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Hemochromatosis is a hereditary disorder that causes the body to absorb too much iron from food. Hemochromatosis treatment attempts to prevent organ damage by reducing the amount of iron present in the blood. The most common hemochromatosis treatment options include phlebotomy and chelation.
The body needs iron for many functions, including the maintenance of hemoglobin, the molecule that transports oxygen in the blood. As with many other minerals, however, an overload of iron in the body is toxic. Hemochromatosis develops in people who absorb too much iron from the food they eat. Normally, only about 10 percent of iron is absorbed from food, but in people with hemochromatosis, iron absorption increases to as much as 30 percent. This excess iron accumulates in organs such as the pancreas, liver and heart, and it causes toxicity.
Hemochromatosis treatment is simple and effective if it begins before organ toxicity develops. The primary goal of treatment is to remove the amount of iron present in the blood as quickly as possible in order to prevent toxicity. In most cases, this is achieved with phlebotomy, which simply means that blood is drawn from the patient. The process is the same as that of undergoing a blood test, except that a larger volume of blood is taken. About 1.3 pints (600 ml) of blood is removed per treatment.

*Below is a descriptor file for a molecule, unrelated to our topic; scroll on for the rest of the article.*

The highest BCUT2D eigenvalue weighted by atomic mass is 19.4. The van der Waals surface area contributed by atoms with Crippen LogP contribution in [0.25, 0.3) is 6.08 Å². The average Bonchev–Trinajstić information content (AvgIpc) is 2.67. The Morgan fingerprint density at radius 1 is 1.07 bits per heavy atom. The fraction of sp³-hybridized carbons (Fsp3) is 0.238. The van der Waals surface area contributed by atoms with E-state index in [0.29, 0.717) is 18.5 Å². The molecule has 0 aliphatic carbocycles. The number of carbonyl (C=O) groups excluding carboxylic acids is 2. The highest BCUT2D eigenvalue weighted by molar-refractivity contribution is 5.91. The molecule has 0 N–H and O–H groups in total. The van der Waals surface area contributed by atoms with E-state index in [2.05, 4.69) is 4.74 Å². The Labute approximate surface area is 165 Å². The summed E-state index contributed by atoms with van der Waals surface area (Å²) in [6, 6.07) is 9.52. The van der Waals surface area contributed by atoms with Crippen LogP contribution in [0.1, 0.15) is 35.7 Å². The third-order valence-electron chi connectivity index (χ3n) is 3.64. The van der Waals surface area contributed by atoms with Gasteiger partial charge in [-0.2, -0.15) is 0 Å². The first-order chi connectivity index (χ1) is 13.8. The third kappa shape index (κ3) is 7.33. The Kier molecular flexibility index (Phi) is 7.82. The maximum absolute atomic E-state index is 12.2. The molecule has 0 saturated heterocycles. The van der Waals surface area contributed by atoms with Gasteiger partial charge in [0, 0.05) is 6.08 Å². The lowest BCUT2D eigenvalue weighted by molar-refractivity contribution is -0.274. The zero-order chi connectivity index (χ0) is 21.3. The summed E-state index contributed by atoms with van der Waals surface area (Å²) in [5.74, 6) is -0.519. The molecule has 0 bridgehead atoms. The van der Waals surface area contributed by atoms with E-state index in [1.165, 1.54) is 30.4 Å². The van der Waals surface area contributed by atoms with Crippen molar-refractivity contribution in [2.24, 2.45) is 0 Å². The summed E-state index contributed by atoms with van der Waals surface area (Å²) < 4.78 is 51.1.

Depending on the extent of the iron overload, this hemochromatosis treatment might be carried out one to two times a week for as long as 12 months. In some cases, the course of treatment might last even longer. This treatment will continue until the patient’s blood iron level is at the low end of the normal reference range. After this level has been reached, the patient will have blood drawn every few months for the remainder of his or her life. To help maintain normal iron levels, the patient also must avoid taking supplemental iron and vitamin C and must reduce his or her consumption of red meat.
When organ damage already has occurred or is suspected, another aspect of hemochromatosis treatment involves monitoring the organs for signs of disease. A patient with organ damage is at risk of congestive heart failure or other cardiac problems, as well as diabetes, thyroid dysfunction and systemic inflammation. Organ function tests are carried out regularly to monitor organ health and check for early signs of disease.
In cases where treatment of hemochromatosis has not been able to prevent organ damage, the patient is at risk of organ failure or certain types of cancer, as well as organ failure. In the case of the liver, for example, severe damage might result in liver failure. Even if only minor liver damage occurs, the patient is at increased risk of liver cancer in the future. In both cases, liver transplantation often is the only option for treatment.